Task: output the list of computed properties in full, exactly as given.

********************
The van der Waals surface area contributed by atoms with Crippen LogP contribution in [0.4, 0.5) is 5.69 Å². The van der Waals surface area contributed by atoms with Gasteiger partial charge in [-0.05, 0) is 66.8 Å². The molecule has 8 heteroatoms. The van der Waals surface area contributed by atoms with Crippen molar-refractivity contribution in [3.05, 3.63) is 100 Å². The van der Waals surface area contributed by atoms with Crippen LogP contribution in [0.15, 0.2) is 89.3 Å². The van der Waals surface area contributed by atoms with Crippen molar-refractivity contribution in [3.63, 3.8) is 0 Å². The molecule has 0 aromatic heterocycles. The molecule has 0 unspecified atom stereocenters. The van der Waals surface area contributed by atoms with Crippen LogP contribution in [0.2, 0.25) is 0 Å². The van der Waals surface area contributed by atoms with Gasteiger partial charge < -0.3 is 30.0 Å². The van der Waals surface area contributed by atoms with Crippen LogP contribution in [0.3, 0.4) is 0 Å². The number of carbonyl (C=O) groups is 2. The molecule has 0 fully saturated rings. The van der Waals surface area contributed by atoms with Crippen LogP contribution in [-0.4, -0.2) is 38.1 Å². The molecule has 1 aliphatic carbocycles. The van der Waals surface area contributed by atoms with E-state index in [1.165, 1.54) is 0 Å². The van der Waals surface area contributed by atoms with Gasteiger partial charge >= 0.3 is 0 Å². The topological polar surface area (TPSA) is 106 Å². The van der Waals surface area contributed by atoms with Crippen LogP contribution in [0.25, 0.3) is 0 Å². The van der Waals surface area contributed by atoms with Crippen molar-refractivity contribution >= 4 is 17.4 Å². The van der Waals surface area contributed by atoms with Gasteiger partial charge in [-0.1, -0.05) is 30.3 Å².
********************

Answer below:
The van der Waals surface area contributed by atoms with Crippen LogP contribution in [0.4, 0.5) is 5.69 Å². The van der Waals surface area contributed by atoms with Gasteiger partial charge in [-0.05, 0) is 66.8 Å². The molecule has 8 heteroatoms. The van der Waals surface area contributed by atoms with Crippen molar-refractivity contribution in [3.05, 3.63) is 100 Å². The van der Waals surface area contributed by atoms with Crippen LogP contribution in [0.15, 0.2) is 89.3 Å². The van der Waals surface area contributed by atoms with Crippen molar-refractivity contribution in [3.63, 3.8) is 0 Å². The molecule has 0 aromatic heterocycles. The molecule has 0 unspecified atom stereocenters. The van der Waals surface area contributed by atoms with Crippen LogP contribution in [0.2, 0.25) is 0 Å². The van der Waals surface area contributed by atoms with Gasteiger partial charge < -0.3 is 30.0 Å². The van der Waals surface area contributed by atoms with Crippen LogP contribution in [0.3, 0.4) is 0 Å². The number of carbonyl (C=O) groups is 2. The molecule has 0 fully saturated rings. The van der Waals surface area contributed by atoms with Crippen LogP contribution in [-0.4, -0.2) is 38.1 Å². The molecule has 1 aliphatic carbocycles. The van der Waals surface area contributed by atoms with E-state index in [1.165, 1.54) is 0 Å². The van der Waals surface area contributed by atoms with Gasteiger partial charge >= 0.3 is 0 Å². The topological polar surface area (TPSA) is 106 Å². The van der Waals surface area contributed by atoms with Crippen LogP contribution in [0.25, 0.3) is 0 Å². The van der Waals surface area contributed by atoms with Crippen molar-refractivity contribution >= 4 is 17.4 Å². The van der Waals surface area contributed by atoms with Gasteiger partial charge in [-0.1, -0.05) is 30.3 Å².